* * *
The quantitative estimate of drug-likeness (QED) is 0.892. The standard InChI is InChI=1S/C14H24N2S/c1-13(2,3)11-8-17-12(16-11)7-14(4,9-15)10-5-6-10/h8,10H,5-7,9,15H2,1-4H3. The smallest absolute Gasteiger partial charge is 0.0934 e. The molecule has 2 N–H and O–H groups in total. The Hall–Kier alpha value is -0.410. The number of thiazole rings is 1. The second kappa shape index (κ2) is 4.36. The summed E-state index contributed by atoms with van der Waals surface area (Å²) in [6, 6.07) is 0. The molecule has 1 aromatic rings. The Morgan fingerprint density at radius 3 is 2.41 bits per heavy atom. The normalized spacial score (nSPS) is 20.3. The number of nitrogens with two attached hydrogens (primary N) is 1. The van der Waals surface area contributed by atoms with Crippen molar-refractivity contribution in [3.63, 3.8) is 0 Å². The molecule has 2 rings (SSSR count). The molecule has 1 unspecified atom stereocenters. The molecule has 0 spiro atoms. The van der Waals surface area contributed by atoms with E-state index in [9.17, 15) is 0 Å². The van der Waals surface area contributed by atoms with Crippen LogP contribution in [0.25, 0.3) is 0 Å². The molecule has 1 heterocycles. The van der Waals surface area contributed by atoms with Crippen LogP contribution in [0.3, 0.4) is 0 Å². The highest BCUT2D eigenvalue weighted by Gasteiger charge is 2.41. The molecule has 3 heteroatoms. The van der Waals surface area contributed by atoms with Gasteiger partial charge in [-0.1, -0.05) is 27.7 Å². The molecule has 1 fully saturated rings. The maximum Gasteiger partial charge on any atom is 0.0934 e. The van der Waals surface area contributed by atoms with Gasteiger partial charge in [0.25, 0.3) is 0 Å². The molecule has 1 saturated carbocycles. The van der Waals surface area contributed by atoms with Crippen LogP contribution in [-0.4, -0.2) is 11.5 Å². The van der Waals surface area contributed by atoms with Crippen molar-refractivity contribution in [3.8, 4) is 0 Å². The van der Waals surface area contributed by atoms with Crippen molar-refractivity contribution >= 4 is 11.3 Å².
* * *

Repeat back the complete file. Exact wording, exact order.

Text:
The quantitative estimate of drug-likeness (QED) is 0.892. The standard InChI is InChI=1S/C14H24N2S/c1-13(2,3)11-8-17-12(16-11)7-14(4,9-15)10-5-6-10/h8,10H,5-7,9,15H2,1-4H3. The smallest absolute Gasteiger partial charge is 0.0934 e. The molecule has 2 N–H and O–H groups in total. The Hall–Kier alpha value is -0.410. The number of thiazole rings is 1. The second kappa shape index (κ2) is 4.36. The summed E-state index contributed by atoms with van der Waals surface area (Å²) in [6, 6.07) is 0. The molecule has 1 aromatic rings. The Morgan fingerprint density at radius 3 is 2.41 bits per heavy atom. The normalized spacial score (nSPS) is 20.3. The number of nitrogens with two attached hydrogens (primary N) is 1. The van der Waals surface area contributed by atoms with Crippen molar-refractivity contribution in [3.63, 3.8) is 0 Å². The molecule has 2 rings (SSSR count). The molecule has 1 unspecified atom stereocenters. The molecule has 0 spiro atoms. The van der Waals surface area contributed by atoms with E-state index in [9.17, 15) is 0 Å². The van der Waals surface area contributed by atoms with Crippen LogP contribution in [0.25, 0.3) is 0 Å². The molecule has 1 heterocycles. The van der Waals surface area contributed by atoms with Crippen LogP contribution in [0.3, 0.4) is 0 Å². The highest BCUT2D eigenvalue weighted by Gasteiger charge is 2.41. The molecule has 3 heteroatoms. The van der Waals surface area contributed by atoms with Gasteiger partial charge in [-0.1, -0.05) is 27.7 Å². The molecule has 1 fully saturated rings. The maximum Gasteiger partial charge on any atom is 0.0934 e. The van der Waals surface area contributed by atoms with Gasteiger partial charge in [0.25, 0.3) is 0 Å². The molecule has 1 saturated carbocycles. The van der Waals surface area contributed by atoms with Crippen LogP contribution in [-0.4, -0.2) is 11.5 Å². The van der Waals surface area contributed by atoms with Crippen molar-refractivity contribution in [3.8, 4) is 0 Å². The van der Waals surface area contributed by atoms with Crippen molar-refractivity contribution >= 4 is 11.3 Å².